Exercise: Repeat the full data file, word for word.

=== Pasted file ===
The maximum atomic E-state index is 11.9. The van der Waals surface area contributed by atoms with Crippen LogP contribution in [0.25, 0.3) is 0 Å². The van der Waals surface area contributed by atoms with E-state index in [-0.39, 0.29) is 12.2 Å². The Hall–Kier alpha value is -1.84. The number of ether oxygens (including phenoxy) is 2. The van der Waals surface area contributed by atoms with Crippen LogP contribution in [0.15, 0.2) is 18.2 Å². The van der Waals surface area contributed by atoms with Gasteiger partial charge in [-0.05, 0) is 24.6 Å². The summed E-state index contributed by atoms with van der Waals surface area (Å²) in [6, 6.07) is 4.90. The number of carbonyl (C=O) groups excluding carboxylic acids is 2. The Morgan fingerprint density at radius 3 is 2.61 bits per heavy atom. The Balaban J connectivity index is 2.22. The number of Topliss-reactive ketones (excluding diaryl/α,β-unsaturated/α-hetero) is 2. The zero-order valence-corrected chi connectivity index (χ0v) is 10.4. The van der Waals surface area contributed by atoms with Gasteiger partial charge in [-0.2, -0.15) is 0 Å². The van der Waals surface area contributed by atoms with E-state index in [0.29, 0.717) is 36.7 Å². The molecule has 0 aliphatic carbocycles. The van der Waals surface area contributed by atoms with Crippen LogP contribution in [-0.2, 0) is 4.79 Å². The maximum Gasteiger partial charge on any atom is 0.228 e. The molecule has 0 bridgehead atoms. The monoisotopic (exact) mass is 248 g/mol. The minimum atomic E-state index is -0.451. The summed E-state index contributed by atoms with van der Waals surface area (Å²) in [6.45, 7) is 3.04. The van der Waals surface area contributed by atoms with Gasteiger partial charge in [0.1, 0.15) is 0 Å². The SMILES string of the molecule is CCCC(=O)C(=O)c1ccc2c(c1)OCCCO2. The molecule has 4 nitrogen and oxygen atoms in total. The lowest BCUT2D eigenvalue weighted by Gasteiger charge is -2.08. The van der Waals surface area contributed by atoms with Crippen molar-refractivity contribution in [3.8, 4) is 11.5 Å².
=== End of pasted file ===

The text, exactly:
The maximum atomic E-state index is 11.9. The van der Waals surface area contributed by atoms with Crippen LogP contribution in [0.25, 0.3) is 0 Å². The van der Waals surface area contributed by atoms with E-state index in [-0.39, 0.29) is 12.2 Å². The Hall–Kier alpha value is -1.84. The number of ether oxygens (including phenoxy) is 2. The van der Waals surface area contributed by atoms with Crippen LogP contribution in [0.15, 0.2) is 18.2 Å². The van der Waals surface area contributed by atoms with Gasteiger partial charge in [-0.05, 0) is 24.6 Å². The summed E-state index contributed by atoms with van der Waals surface area (Å²) in [6, 6.07) is 4.90. The number of carbonyl (C=O) groups excluding carboxylic acids is 2. The Morgan fingerprint density at radius 3 is 2.61 bits per heavy atom. The Balaban J connectivity index is 2.22. The number of Topliss-reactive ketones (excluding diaryl/α,β-unsaturated/α-hetero) is 2. The zero-order valence-corrected chi connectivity index (χ0v) is 10.4. The van der Waals surface area contributed by atoms with Gasteiger partial charge in [-0.2, -0.15) is 0 Å². The van der Waals surface area contributed by atoms with E-state index in [0.29, 0.717) is 36.7 Å². The molecule has 0 aliphatic carbocycles. The van der Waals surface area contributed by atoms with Crippen LogP contribution in [-0.2, 0) is 4.79 Å². The maximum Gasteiger partial charge on any atom is 0.228 e. The molecule has 0 bridgehead atoms. The monoisotopic (exact) mass is 248 g/mol. The minimum atomic E-state index is -0.451. The summed E-state index contributed by atoms with van der Waals surface area (Å²) in [6.45, 7) is 3.04. The van der Waals surface area contributed by atoms with Gasteiger partial charge in [0.1, 0.15) is 0 Å². The SMILES string of the molecule is CCCC(=O)C(=O)c1ccc2c(c1)OCCCO2. The molecule has 4 nitrogen and oxygen atoms in total. The lowest BCUT2D eigenvalue weighted by Gasteiger charge is -2.08. The van der Waals surface area contributed by atoms with Crippen molar-refractivity contribution in [3.8, 4) is 11.5 Å².